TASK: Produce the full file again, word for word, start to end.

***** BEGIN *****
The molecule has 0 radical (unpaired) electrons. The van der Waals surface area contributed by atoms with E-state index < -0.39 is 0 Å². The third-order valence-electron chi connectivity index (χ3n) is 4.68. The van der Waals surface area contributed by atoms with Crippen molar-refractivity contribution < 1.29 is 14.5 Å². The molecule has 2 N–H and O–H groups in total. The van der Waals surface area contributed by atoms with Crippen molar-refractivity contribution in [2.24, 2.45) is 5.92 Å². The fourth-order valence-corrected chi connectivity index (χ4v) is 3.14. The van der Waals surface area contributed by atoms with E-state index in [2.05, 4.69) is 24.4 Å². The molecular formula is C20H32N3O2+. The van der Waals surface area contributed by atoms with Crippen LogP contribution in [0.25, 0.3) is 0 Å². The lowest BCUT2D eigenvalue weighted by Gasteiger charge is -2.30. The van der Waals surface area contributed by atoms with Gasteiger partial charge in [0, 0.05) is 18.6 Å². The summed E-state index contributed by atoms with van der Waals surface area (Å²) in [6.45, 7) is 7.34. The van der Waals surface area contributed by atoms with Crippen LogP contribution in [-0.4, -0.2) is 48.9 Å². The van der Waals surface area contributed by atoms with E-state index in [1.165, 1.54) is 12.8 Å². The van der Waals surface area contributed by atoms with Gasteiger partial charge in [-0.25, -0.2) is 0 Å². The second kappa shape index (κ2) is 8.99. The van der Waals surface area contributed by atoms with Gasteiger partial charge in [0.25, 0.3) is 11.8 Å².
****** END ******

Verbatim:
The molecule has 0 radical (unpaired) electrons. The van der Waals surface area contributed by atoms with E-state index < -0.39 is 0 Å². The third-order valence-electron chi connectivity index (χ3n) is 4.68. The van der Waals surface area contributed by atoms with Crippen molar-refractivity contribution < 1.29 is 14.5 Å². The molecule has 2 N–H and O–H groups in total. The van der Waals surface area contributed by atoms with Crippen molar-refractivity contribution in [2.24, 2.45) is 5.92 Å². The fourth-order valence-corrected chi connectivity index (χ4v) is 3.14. The van der Waals surface area contributed by atoms with E-state index in [2.05, 4.69) is 24.4 Å². The molecular formula is C20H32N3O2+. The van der Waals surface area contributed by atoms with Crippen LogP contribution in [0.25, 0.3) is 0 Å². The lowest BCUT2D eigenvalue weighted by Gasteiger charge is -2.30. The van der Waals surface area contributed by atoms with Gasteiger partial charge in [0, 0.05) is 18.6 Å². The summed E-state index contributed by atoms with van der Waals surface area (Å²) in [6.45, 7) is 7.34. The van der Waals surface area contributed by atoms with Crippen LogP contribution in [-0.4, -0.2) is 48.9 Å². The van der Waals surface area contributed by atoms with E-state index in [1.165, 1.54) is 12.8 Å². The van der Waals surface area contributed by atoms with Gasteiger partial charge in [-0.25, -0.2) is 0 Å². The second kappa shape index (κ2) is 8.99. The van der Waals surface area contributed by atoms with Gasteiger partial charge in [0.25, 0.3) is 11.8 Å².